Thursday, May 19, 2011

Cycling as Art and Politics

I have mentioned a few times that I like cycling. Over here, cycling is, broadly speaking, a biomechanical process that takes advantage of a simple but ingenious machine to move from A to B more quickly and efficiently than by walking. It also provides the opportunity for cardio-pulmonary exercise and the simple enjoyment of one's surroundings.

In Britain, apparently, cycling is a political act. The impression I get from a few recent blog posts, and comments in newspapers, is that to ride a bike in England is to make a statement. There is no thought of pleasure or utility behind it. Cyclists are grim people, clad in lycra or wool (woollen cycling clothes?), with set faces, doing What Is Right in the face of the freely expressed opprobrium of their fellow man.

Why are cyclists hated in this way in the Old Country? There is vague talk of how they ride on the pavements and go through red lights. Neither of these things is a problem in itself, only when done without due care. It's not as though car drivers don't sometimes jump lights and zebra crossings, fat women don't waddle down the middle of the pavement, glaring at anyone who asks them to move aside, or teenagers don't run through the streets, barging into other passers-by. I would really like to know what it is that brings out petty spite in people who probably think of themselves as fashionably relaxed and tolerant about most other things.

The country round here, and with the exception of bits of Toledo I mean the entire Region, is well suited to bike riding. It's not especially mountainous and there is a network of footpaths which takes you just about anywhere you might want to go. I prefer walking, which is the leisure of the gods, but on a bike you can go much further in a given time, and you get a feel for the undulations of the terrain which you don't appreciate so much on foot.

One commenter on the thread linked to suggests that the only way to travel is, as he does, on a litter carried by large Nicaraguans. Each to his own, but I have to disagree with him. While I am able I shall take my rucksack and staff (a stick, that is, not attendants) and travel the world, or as much of it as I can, on my own two feet. If the body fails one day I might buy a litter, but instead of Nicaraguans I would think about hiring a half dozen of Gadaffi's female Nubian bodyguard. The link with Egypt appeals to my sense of history, they sound a lot of fun, they won't have any trouble carrying me even if I put on weight, and they may well be out of work soon.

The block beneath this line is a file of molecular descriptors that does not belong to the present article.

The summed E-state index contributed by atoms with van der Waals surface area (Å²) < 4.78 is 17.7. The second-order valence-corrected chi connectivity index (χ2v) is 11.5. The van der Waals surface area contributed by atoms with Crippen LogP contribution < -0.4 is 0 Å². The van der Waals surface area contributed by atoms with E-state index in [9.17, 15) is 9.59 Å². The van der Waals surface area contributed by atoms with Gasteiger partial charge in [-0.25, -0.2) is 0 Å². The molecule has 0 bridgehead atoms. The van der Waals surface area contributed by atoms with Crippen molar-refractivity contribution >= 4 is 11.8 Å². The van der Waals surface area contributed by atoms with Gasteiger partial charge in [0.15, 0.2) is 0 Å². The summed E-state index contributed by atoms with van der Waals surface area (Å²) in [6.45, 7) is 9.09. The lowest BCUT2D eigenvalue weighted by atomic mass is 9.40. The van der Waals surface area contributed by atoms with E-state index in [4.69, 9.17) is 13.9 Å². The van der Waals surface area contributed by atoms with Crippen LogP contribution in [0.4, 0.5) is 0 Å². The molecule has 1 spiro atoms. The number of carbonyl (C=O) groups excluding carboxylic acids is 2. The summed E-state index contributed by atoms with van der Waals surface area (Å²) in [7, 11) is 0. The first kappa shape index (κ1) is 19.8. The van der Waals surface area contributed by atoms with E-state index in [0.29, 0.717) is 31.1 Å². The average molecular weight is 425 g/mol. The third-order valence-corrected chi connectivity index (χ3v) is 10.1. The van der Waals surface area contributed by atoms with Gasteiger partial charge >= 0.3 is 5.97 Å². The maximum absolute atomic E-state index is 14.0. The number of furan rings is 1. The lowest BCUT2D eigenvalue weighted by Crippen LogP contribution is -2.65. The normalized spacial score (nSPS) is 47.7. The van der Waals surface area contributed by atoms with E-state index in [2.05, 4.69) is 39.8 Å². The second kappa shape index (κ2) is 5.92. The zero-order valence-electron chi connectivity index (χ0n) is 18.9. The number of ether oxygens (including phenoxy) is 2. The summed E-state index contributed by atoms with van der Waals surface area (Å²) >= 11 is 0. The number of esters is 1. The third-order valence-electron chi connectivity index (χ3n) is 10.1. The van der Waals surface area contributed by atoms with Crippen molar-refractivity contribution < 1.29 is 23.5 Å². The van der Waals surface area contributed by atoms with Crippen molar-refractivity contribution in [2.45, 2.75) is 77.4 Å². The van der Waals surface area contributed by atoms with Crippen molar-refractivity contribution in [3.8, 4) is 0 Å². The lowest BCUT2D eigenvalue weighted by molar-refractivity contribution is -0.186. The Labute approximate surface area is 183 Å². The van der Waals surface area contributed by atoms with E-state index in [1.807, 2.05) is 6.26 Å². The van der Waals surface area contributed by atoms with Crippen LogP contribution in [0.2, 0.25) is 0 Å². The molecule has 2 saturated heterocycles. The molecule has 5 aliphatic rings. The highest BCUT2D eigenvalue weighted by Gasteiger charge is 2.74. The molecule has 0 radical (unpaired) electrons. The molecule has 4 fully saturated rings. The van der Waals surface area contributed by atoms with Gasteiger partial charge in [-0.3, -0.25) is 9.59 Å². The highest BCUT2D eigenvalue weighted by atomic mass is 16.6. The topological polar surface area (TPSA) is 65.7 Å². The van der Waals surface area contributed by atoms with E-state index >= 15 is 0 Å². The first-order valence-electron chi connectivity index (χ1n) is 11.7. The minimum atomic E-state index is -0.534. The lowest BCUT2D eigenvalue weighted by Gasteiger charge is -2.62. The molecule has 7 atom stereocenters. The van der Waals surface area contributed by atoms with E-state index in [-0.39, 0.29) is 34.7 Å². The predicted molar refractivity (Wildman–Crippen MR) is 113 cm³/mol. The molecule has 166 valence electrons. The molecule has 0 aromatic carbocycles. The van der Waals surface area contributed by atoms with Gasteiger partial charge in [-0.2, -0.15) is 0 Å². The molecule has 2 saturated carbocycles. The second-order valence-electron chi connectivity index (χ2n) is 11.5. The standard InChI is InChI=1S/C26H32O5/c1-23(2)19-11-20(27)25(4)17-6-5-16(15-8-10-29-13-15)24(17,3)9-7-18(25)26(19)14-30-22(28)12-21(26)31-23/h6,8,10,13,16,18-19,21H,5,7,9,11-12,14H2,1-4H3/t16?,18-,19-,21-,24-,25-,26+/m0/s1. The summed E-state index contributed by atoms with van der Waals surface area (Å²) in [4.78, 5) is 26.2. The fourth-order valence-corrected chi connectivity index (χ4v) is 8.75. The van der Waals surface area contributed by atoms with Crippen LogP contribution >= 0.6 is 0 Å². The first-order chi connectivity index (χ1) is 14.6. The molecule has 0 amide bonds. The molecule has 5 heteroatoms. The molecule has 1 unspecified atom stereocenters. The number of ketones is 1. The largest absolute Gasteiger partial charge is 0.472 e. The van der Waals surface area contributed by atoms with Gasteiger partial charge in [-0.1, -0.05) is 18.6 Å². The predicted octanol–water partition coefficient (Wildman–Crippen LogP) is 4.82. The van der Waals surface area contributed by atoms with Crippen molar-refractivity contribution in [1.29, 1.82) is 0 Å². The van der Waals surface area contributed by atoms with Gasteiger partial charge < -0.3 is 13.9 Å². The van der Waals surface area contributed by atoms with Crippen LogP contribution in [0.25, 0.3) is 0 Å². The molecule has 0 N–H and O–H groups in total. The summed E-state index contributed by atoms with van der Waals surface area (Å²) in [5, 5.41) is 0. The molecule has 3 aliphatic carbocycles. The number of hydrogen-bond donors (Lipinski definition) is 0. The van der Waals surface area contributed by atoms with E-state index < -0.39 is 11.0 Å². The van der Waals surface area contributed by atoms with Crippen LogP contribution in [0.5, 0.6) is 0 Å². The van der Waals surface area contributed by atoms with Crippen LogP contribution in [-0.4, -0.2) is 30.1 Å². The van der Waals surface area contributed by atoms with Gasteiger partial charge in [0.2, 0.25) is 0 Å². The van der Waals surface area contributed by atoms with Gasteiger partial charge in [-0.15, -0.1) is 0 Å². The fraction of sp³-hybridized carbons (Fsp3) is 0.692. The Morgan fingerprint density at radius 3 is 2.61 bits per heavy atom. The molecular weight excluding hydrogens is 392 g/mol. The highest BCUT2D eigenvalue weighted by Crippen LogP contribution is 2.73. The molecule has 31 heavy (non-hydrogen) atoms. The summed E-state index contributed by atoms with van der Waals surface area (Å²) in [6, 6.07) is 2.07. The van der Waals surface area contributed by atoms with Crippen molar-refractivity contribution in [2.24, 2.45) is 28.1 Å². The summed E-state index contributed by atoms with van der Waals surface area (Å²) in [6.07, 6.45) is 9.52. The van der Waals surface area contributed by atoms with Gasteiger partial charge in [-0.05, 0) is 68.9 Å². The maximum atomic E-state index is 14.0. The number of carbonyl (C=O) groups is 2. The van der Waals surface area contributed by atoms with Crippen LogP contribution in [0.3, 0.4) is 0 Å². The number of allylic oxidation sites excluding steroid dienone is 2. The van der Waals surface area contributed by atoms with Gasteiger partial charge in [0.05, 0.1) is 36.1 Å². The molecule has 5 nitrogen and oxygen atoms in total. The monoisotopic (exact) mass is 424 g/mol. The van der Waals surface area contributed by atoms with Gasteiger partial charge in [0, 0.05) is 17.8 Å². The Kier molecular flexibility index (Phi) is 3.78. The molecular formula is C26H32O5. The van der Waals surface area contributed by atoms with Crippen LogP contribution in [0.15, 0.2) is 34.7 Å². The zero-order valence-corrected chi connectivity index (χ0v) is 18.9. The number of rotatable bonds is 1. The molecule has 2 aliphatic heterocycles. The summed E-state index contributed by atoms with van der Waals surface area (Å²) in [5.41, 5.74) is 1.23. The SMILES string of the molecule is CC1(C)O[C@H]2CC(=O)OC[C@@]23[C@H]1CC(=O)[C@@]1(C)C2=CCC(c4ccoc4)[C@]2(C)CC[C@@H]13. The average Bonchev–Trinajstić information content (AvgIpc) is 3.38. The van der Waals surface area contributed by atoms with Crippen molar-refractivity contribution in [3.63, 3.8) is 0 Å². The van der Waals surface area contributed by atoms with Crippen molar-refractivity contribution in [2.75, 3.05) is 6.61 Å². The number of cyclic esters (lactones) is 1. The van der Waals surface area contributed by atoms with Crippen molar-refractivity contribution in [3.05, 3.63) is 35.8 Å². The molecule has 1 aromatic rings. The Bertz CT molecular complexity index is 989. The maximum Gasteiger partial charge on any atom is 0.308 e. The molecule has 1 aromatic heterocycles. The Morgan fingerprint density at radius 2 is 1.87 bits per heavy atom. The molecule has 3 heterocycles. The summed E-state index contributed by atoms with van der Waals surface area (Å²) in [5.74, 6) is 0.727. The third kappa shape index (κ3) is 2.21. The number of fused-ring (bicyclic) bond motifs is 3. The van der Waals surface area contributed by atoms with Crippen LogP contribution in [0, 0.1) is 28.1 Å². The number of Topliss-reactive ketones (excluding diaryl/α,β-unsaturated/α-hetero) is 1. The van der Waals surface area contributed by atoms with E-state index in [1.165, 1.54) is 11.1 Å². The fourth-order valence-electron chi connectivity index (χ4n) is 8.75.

5 comments:

Vincent said...

I used to ride a bike in the Fifties. Things have changed a lot. Then, a rider would get off his bike to cross at a pedestrian crossing or in any hazardous situation. Now, when a cyclist approaches you from behind on the pavement, he does not ring his bell to warn you of his approach. He does not humbly get off his bike if it's not feasible to pass through a narrow space. He doesn't have a bell, or if he does, doesn't use it. When he approaches you on the pavement from the front, you feel intimidated because he expects you to get out of the way. If you are a car driver, there's a different set of aggravations, for example cyclists riding side by side or intentionally far from the kerb.

Naturally, a cyclist is in constant danger, and must put himself first on the road. But what he should realise is that a bit of consideration given to pedestrians and motorists, some humility and gratitude would assist greatly in preventing him from being hated.

Perhaps it is their sense of being uniquely virtuous which makes some cyclists behave so annoyingly.

CIngram said...

So there really is a different culture to cycling in England, now? And some cyclists at least deserve the way people feel about them.

But why the sense of being virtuous? Do they think they're saving the world by riding a bike? It's the lack of that feeling here which makes cycling a largely uncontentious activity. And cyclists are usually courteous. I only ride on the pavement when necessary, and I do it slowly and carefully, giving way to pedestrians. Likewise at traffic lights, and my experience is that other riders do the same.

Drivers are respectful, too. At least as much as you would expect them to be. Some drivers aren't sure what to do when they see a bike, but the trick is to make sure he knows you've seen him and not make any sudden movements. The sort of idiot who thinks he owns the road and pretends cyclists don't exist is extremely rare.

Mark Wadsworth said...

I shall add that harmonious co-existence of cyclists/non-cyclists to the list of "Things which other European countries are better at than the UK".

I mainly walk to get around, but it must be said that some cyclists esp. in London are pretty ruthless. Can't they ring their bells before they nearly run you over? Don't they have bells any more? (probably not).

James Higham said...

I'm a keen cyclist and blog about it fairly often. It's a whole world in itself and though most people are fairly friendly towards us, if we don't make prats of ourselves, there are those who would run us over if they could.

Actually, I have to replace my front tyre tomorrow - valve's bust.

CIngram said...

From the feedback here and elsewhere I get the very clear impression that Mark W is quite right, and that here in Spain I am lucky to be able to ride a bike (invariably for pleasure, I don't use it as transport, for various reasons) without being abused by pedestrians, attacked by drivers, or coopted by the eco-warriors. I just ride the thing. And I am, I assure you all, very respectful of pedestrians. After all, I'm one myself most of the time.

It appears I am luckier than I realized to enjoy this privilege.